15 September 2006
Is anyone else pissed off — or even concerned — about the fact that our freedoms are gradually vaporizing? Does anyone care that the United States government and individual state governments can take our property, dictate business owners' practices or delve into our personal lives? Because if anyone else is pissed off about what's happening to our rights, then they sure aren't speaking up about it.
Although I find it incredible that monkey-boy George W. Bush not only thinks it's OK to listen in on people's telephone calls, but that he actually ordered it, it's not one of my main concerns. Go ahead. Listen in, Georgie-Porgie. The most interesting conversation you're going to hear on my telephone is when my next booty call will take place. I think we should all have a little fun with Bush's wire-tapping, too. I make sure to toss "terrorist" and "bomb" and "goddamn christians" into my telephone conversations. I'm not a terrorist, but I think it's funny to play with the government by dropping a few of their favorite keywords now and then.
The rights that we'll really miss are things like ... oh, our homes! Do people really think that eminent domain is just dandy? Frankly, the fact that the local government can tell me that they're going to demolish my house to build another godforsaken strip mall really makes me angry. The fact that they would then rape me on the price of my house makes me irate. But folks, this is what our increasingly conservative Supreme Court has ruled is A-OK.
No one really seems to be saying anything about this, though. The people who have lost their homes may have something to say, but it's interesting how local governments tend to pull eminent domain in poorer areas, where residents aren't likely to have the money to loudly protest or hire lawyers and sue. I don't envision any local government going into an area of $300,000 homes and telling the residents that they want to tear down their homes to build a new Wal-Mart SuperCenter. So not only is it possible for the government to take our property, but it's also another way of screwing over poor people.
Another right that I'm really going to miss is the freedom to smoke anywhere outside my house. That's what we're moving toward — you can smoke in your house, but nowhere else.
How is it that local and state governments can tell a business owner that they can't allow smoking in their establishment? Tobacco is legal, smoking is legal. The business is private property. Business owners know their clientele; they'll ban smoking from their operation if their clientele doesn't like it. But what about the owners who want to allow their customers to smoke? California has a statewide total ban on smoking. Boston, Chicago and New York have citywide bans on smoking. Even cities in Nebraska (red state in the middle of the country for the geographically challenged) are enacting smoking bans. Consider the infringement on the rights of business owners to determine how they run their businesses, and the infringement on the rights of the smokers to enjoy a good nicotine buzz while they have a cocktail inside a bar.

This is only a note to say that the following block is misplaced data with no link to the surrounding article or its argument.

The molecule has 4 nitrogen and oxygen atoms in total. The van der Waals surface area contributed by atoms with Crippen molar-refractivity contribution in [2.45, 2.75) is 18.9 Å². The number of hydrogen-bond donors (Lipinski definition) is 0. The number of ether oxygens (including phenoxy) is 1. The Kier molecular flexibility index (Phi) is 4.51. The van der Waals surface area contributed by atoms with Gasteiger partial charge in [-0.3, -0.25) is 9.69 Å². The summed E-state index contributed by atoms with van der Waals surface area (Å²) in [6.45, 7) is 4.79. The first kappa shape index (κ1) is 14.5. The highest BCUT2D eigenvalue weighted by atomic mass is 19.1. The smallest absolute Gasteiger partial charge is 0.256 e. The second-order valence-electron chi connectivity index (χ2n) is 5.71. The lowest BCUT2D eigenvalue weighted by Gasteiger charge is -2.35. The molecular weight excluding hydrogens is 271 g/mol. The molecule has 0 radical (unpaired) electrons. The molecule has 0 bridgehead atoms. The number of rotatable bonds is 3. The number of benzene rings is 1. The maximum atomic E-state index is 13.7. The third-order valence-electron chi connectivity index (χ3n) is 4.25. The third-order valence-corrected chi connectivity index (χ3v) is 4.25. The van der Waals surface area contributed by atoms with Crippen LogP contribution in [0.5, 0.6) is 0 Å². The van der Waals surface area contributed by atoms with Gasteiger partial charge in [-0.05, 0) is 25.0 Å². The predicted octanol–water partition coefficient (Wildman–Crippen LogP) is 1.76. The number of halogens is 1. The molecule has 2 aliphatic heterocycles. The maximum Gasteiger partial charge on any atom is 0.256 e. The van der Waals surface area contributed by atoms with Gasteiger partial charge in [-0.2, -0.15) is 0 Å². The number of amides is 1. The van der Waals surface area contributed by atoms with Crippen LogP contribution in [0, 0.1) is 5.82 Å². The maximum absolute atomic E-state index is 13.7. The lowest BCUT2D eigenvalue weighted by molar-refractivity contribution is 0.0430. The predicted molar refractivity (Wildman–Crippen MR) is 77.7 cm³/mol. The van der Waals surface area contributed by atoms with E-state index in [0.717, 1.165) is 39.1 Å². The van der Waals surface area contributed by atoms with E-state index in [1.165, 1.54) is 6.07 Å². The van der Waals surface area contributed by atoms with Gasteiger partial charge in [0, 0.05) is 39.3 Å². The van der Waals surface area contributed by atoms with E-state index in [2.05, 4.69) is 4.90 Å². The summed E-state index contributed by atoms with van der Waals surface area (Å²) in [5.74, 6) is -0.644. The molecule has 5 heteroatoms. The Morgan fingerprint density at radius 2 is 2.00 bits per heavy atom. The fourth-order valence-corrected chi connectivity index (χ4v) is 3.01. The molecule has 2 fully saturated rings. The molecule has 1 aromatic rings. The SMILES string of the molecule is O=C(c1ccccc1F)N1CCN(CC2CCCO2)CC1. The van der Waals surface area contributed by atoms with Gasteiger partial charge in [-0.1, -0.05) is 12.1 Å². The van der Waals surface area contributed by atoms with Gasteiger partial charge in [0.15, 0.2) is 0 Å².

Apparently the business owners and smokers don't have a problem with the pursuit of happiness being ripped away from them, because I've yet to hear of a group of business owners getting together and filing a lawsuit against a city or state for enacting a smoking ban. Such a group could take it all the way to the U.S. Supreme Court. They could ask the tobacco companies to fund the lawsuit. Hey, I can figure this out. Why can't anyone else?
If the threats of STDs and HIV haven't scared you into putting a rubber on that willy every single time you have sex, then maybe the banning of abortion will. (Some people seem to be more afraid of getting knocked up or knocking up someone than of contracting incurable or deadly diseases.)
South Dakota has already banned abortion. And did I mention our increasingly conservative Supreme Court? Curious George will certainly encourage his justices to do their best to overturn Roe v. Wade and illegalize abortion. So all the fertile-myrtles out there who don't use birth control — or use it half-assed — won't have any option but to carry those oops-babies to term or have illegal abortions performed, which are likely to end in severe or fatal infection.
Overpopulation already plagues the planet and bad parenting is epidemic in the United States, so the last thing we need are unplanned, unwanted babies. And what about the people who can't afford to have children — or more children? How many children are going to be abandoned or thrown in trash cans? Sent to social services so our tax money must support them? The social and economic repercussions of banning abortion could be dramatic.
Although I am pro abortion rights, I am not in favor of abortion as a form of birth control. The awful experience of one should make any woman double-up on birth control to prevent ever having another. But birth control sometimes fails, women are victims of rape or incest, and everyone makes a mistake. Women deserve the option to have a pregnancy terminated — legally and safely.
Think about these issues, dear readers. These are but a few of the freedoms our governments are taking from us. And we are just sitting around, letting it happen. Be assured that there are more freedoms vanishing, which will provide plenty of fodder for future columns.